The Filipino Catholic custom of marking the 40th day after death comes from the event we are marking liturgically today (Ascension Day). Tradition holds that Christ ascended to heaven 40 days after the resurrection, so in a quite literal way, Filipino Catholics observe an immediate mourning period of 40 days, somehow believing that the soul is still wandering during this period and ascends to heaven only on the 40th day. Or maybe, it’s some kind of deadline for making it past St. Peter at the gates.
It’s not the kind of Catholicism Clinton subscribed to, but here we are anyway, praying for him. And we do it on this day when we mark the Lord’s ascencion to heaven, an event that we cannot help but imagine very literally. Jesus being taken up to heaven, as if heaven and earth were such disparate realities.
In fact, the Jews did not hold such a dichotomy. Heaven and earth do intersect, to the highest degree in the experience of Jesus. By ascending to heaven, he can then send us the Holy Spirit, and can be “within us and beyond us,” mysteriously holding everything together.
That is what Jesus is doing for us by ascending to heaven. His human body is beyond our material experience, but he is within us and is available to everyone, beyond the narrow confines of his first disciples. He wants us to bring about his kingdom “on earth as it is in heaven.”
I would like to suggest that when the people we love die, they also start being “within us and beyond us.” Clinton is now within us and beyond us. He is within all of us who have been touched and transformed by his writing, his depth of perception, his judgement, his zest for life, his humor.
The theologians tell us that there are three pathways to God: truth, goodness and beauty. There is a lot of the opposite in the world, but wherever and whenever we behold truth, goodness, beauty – heaven and earth meet.
Clinton helped us behold these pathways to God in the world. His writing helped us see beyond mundane realities and behold what is divine in them. From literature to food, from history to politics, from philosophy to popular culture, he brought us to worlds beyond our ordinary experience.
Much has been said about Clinton’s giftedness as a writer, especially as an anthropologist of food. But let me highlight other dimensions of his writing.
History and heritage
First, he is among the few in our generation who feel deeply about our history and heritage as Chinese Filipinos, no doubt due to a deep awareness of his own family’s story, especially his father’s. How blessed we are that a Clinton Palanca wrote about our people’s history, our language, our social institutions, our food.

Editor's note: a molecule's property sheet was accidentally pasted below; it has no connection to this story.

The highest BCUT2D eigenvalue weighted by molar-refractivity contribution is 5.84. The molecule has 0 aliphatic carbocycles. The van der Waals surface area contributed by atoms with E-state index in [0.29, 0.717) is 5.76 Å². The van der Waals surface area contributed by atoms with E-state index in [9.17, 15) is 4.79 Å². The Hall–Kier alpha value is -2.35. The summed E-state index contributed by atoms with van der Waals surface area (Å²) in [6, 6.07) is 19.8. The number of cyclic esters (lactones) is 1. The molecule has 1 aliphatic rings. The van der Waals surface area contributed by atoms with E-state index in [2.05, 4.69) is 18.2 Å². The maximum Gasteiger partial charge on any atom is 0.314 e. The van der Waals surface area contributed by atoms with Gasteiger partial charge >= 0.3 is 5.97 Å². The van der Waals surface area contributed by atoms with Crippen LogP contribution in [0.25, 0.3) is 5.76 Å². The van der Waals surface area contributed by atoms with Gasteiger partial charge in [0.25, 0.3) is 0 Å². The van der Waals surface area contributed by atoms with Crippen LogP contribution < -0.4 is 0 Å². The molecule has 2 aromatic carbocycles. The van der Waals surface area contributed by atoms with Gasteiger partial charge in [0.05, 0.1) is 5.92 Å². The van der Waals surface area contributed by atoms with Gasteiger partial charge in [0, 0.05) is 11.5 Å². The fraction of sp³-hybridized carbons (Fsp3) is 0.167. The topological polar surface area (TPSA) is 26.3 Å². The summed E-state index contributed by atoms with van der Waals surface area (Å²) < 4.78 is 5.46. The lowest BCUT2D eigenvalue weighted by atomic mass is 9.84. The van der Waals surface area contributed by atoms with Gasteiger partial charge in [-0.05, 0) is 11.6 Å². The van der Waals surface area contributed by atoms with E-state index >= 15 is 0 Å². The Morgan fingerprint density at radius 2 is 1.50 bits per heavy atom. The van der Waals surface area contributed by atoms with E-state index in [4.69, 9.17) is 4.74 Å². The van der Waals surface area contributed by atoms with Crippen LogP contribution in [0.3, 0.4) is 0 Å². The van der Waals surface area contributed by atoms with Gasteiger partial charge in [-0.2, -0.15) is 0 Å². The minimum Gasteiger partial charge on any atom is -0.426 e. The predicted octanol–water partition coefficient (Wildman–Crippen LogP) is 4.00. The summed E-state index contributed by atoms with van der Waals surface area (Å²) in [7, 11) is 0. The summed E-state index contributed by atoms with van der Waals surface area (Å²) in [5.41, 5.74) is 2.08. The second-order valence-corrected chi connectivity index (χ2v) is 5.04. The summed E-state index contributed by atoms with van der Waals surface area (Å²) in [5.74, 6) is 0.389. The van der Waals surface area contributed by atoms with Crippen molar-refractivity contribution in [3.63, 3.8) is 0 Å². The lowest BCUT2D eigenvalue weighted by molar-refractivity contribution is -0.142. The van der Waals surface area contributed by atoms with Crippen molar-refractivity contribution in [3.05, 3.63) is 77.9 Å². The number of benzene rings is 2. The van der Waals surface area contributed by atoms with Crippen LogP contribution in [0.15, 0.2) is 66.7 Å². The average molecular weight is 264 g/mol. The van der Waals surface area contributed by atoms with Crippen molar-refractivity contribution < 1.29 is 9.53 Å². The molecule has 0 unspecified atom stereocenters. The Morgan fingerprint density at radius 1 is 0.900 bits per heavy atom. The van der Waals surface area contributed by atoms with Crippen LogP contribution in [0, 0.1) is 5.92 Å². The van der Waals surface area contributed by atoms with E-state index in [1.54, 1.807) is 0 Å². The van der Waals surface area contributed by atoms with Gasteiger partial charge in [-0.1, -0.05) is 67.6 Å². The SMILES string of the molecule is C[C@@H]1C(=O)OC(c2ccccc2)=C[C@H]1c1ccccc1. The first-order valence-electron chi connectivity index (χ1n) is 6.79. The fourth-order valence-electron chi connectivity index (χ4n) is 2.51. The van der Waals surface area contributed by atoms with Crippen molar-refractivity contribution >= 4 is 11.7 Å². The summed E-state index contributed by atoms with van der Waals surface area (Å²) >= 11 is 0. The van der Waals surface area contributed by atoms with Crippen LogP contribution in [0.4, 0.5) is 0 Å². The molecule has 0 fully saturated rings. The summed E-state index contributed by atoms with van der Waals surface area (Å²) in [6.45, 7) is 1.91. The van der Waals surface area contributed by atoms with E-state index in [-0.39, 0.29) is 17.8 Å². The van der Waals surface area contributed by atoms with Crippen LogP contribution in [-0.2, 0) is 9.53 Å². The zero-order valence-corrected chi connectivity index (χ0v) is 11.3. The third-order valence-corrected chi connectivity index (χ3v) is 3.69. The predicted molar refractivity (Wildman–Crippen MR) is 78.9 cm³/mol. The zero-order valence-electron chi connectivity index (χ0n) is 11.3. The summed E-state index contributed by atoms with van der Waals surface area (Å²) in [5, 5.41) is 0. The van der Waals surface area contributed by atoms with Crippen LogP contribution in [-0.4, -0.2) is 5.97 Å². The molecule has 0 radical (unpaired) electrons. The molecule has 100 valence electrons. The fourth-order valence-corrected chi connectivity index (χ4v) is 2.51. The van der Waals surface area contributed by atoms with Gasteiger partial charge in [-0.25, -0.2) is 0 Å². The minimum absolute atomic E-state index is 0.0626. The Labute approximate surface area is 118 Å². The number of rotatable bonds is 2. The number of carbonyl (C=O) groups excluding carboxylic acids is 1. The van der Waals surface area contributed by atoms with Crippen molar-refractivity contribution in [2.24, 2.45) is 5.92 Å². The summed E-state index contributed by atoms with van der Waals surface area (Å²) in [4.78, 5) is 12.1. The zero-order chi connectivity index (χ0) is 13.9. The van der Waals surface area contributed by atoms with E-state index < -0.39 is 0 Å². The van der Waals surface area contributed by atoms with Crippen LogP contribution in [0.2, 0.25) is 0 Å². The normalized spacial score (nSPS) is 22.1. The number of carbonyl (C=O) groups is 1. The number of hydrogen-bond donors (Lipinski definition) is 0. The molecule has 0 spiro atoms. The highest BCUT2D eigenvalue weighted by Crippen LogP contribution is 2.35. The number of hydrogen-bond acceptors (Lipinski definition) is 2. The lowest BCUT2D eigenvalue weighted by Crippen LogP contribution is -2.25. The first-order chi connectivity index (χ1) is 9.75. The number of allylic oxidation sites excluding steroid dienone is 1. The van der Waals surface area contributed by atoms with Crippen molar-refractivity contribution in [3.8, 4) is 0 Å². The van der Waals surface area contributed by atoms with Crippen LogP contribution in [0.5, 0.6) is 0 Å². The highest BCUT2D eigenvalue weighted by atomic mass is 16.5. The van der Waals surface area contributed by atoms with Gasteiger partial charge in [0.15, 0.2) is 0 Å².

In recent years, when Tsinoy loyalties were openly challenged, even attacked, Clinton was quick to point out in his unique and always respectful way, the flawed reasoning of pundits, even of National Artists.
When we worked together on the coffee table book Chinese Filipinos, published 16 years ago, I remember being intrigued by his description of Engineer’s Island in what is now Baseco (Tondo), Manila’s version of Ellis Island, where Chinese men were processed and issued proper identity papers. I recently came upon my own grandfather’s landing certificate issued in 1930, and through the lens of Clinton’s writing, I could imagine what that island looked and smelled like.
About the Tsinoy experience, imagine Clinton saying this:
The Chinese Filipino of today is the inheritor of a legacy; not just a legacy of history, but a legacy of culture. In the years that the Chinese lived in the Philippines, somewhere in between the time they changed from being sojourners to calling the Philippines their homeland, they forged a culture that arose from necessity, from uncertainty and, eventually, from a growing sense of identity.
This culture was fleeting and accidental; and as such, too easily forgotten. It must live in memory; but then memory is, in itself, something that must be remembered. First, we forget, then we forget that there was even something to be forgotten.